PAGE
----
Nowadays, people have many ways to watch their favorite cartoons whether it is on TV, computer, phone or various other devices. But older cartoons weren’t so readily available. People usually had to go to the theater to see a cartoon. Granted, many classic cartoons have been preserved for posterity, but even the technology used to play older cartoons can complicate matters.

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For example, an early attempt to allow children to watch cartoons at home came with toy projectors, which were to be hand-cranked and accompanied by limited animated comics made specifically for this technology. Likewise, obscure cartoons released only on video cassettes may face a similar problem in years to come if not recorded in other formats.

4 Cartoons Can Be Damaged (And Restoration Efforts Don’t Always Work)

Even for cartoons that still exist and can be watched easily, the animation can get damaged over the years. For example, cartoons may have originally been made in color, but only exist through black-and-white copies. Even when there have been attempts at animation restoration, things can get lost in digital translation. Removing the grain from the animation may also remove the line art. Even the colors can be changed. Recoloring black and white cartoons, in an attempt to make them more appealing, can sometimes backfire. Not only do they sometimes make the cartoon feel weird, but they can add errors. For example, a colorized version of Betty Boop cartoon, “Dizzy Red Riding Hood,” once colored the heroine’s cape light tan, despite the title.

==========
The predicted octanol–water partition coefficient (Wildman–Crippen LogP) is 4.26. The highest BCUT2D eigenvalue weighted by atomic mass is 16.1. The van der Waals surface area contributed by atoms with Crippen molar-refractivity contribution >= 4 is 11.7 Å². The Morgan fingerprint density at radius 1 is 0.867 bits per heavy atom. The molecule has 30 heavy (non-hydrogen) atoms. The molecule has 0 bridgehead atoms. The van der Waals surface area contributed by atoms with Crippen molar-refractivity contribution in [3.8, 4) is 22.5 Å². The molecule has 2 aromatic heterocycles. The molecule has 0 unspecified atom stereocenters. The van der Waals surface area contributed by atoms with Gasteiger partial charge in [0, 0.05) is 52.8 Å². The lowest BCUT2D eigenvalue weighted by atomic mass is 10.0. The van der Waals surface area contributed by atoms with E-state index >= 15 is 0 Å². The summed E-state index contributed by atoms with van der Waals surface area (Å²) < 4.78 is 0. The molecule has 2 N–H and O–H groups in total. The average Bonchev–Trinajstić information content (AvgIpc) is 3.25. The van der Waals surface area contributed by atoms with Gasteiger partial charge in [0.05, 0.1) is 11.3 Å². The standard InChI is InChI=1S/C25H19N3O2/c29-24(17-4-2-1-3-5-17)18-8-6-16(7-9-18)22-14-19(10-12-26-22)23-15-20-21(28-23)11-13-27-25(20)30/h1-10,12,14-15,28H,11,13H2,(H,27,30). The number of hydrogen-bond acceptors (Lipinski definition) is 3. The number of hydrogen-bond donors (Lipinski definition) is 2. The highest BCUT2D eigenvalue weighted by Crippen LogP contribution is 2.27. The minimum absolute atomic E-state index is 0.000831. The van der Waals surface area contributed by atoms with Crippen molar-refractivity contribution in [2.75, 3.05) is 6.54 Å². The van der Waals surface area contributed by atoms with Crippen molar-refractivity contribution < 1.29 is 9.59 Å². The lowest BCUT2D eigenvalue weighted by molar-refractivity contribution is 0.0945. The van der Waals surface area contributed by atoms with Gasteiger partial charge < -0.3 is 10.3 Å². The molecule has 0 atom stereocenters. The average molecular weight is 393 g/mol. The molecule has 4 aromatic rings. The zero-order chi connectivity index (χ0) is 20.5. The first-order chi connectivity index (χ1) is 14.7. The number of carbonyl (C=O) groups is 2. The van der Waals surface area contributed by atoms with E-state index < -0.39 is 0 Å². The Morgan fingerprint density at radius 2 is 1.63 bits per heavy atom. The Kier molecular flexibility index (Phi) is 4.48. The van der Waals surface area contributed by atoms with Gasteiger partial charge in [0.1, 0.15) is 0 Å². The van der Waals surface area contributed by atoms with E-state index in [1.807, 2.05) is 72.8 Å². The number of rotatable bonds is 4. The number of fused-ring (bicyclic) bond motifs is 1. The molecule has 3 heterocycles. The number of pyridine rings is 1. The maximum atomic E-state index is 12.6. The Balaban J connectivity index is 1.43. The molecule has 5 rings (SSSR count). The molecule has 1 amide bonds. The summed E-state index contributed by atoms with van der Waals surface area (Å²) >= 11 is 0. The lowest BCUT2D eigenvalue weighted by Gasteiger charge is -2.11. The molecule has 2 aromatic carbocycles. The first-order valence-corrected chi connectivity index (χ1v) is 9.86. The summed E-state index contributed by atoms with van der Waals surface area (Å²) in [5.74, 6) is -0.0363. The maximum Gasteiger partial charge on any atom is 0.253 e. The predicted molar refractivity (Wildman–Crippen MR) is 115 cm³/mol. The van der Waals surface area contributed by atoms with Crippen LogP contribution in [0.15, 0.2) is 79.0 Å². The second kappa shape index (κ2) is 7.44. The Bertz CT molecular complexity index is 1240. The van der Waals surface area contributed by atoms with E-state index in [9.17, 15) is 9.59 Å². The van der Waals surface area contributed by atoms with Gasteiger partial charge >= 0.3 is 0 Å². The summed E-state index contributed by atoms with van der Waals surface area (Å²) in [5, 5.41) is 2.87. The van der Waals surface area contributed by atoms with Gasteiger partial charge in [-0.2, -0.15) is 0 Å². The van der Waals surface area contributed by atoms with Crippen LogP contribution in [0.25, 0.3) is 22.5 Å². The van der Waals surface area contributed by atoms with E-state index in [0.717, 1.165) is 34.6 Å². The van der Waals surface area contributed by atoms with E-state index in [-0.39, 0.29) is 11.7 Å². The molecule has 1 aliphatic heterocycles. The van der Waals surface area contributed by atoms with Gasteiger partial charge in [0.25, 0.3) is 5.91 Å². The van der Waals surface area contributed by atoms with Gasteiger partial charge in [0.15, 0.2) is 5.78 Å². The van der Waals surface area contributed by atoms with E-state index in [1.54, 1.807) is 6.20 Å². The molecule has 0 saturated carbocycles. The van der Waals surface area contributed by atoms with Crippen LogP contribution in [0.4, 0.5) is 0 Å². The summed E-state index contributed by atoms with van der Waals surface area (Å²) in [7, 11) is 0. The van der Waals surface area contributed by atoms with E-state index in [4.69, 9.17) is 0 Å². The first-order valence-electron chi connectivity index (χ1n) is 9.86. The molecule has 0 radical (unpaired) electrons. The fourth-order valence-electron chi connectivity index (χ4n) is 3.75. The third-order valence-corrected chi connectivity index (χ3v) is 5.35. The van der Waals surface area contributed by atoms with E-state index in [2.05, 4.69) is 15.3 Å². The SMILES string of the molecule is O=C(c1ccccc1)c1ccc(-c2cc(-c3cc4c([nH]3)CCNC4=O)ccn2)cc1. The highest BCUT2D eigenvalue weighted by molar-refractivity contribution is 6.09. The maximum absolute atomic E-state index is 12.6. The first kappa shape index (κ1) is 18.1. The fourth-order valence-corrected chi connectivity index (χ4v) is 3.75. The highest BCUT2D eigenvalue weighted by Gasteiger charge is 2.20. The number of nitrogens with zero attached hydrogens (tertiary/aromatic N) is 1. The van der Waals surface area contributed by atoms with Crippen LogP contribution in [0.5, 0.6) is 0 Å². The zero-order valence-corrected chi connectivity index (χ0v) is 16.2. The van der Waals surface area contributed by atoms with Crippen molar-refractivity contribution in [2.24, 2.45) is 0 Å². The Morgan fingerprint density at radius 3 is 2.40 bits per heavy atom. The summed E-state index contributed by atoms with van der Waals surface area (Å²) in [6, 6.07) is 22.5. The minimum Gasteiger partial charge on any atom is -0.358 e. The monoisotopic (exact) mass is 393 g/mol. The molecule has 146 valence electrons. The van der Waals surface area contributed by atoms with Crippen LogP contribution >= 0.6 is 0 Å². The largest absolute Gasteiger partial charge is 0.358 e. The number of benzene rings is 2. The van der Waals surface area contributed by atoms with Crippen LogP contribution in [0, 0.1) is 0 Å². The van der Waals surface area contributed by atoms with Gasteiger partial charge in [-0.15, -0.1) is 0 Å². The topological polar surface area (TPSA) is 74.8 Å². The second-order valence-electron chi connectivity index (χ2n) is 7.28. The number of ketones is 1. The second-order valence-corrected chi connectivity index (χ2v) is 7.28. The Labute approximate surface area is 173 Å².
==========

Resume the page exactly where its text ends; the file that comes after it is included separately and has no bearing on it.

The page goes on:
3 Public domain cartoons are not respected

Public domain animation is something of a mixed blessing. For one, it may make it a little easier for anime fans to find classic anime, especially if they’re published online and don’t have to deal with copyright issues. But falling into the public domain can mean that these cartoons don’t always get the respect they deserve.

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Sometimes older cartoons are released on compilation videos that mix them with unrelated shorts, or they are treated as “cheap” stock footage. Being readily available means they rarely get the praise and prestige that more modern pieces receive. After all, when something is easy on the eyes, risks are taken for granted.


2 Cartoons can get dated overnight

Many older animated shows and movies come off as period pieces, even though they really aren’t meant to be. The simplest things could be only a few years old. Even cartoons set in a fairy tale realm or the distant future have been known to hint at the decade in which they came out. Something as simple as The Simpsons sitting at a lamb dinner can show its age.

Since animation can take a long time in production, some elements may become obsolete by the time they are released. That said, it can have the opposite effect: modern viewers rarely notice anything unusual about Betty Boop being a flapper – despite her famous cartoons coming out in the 1930s, around the time the trend hit. at its end.


1 Older Cartoons Might Not Have Modern Stuff Gets Fandom

Part of the fun isn’t just watching cartoons these days: it can be fun to chat about them, share favorite scenes and images, and make up artwork and stories with kids. other fans. Some old cartoons have their fandoms. However, modern fandom culture is much more accessible today than it was in the past.

Because of this, anime fans will likely have a harder time discussing and sharing their love of older, obscure animation than a cartoon airing on TV today. Similarly, fans often enjoy researching concept art and early production ideas. This may be harder to find for older productions.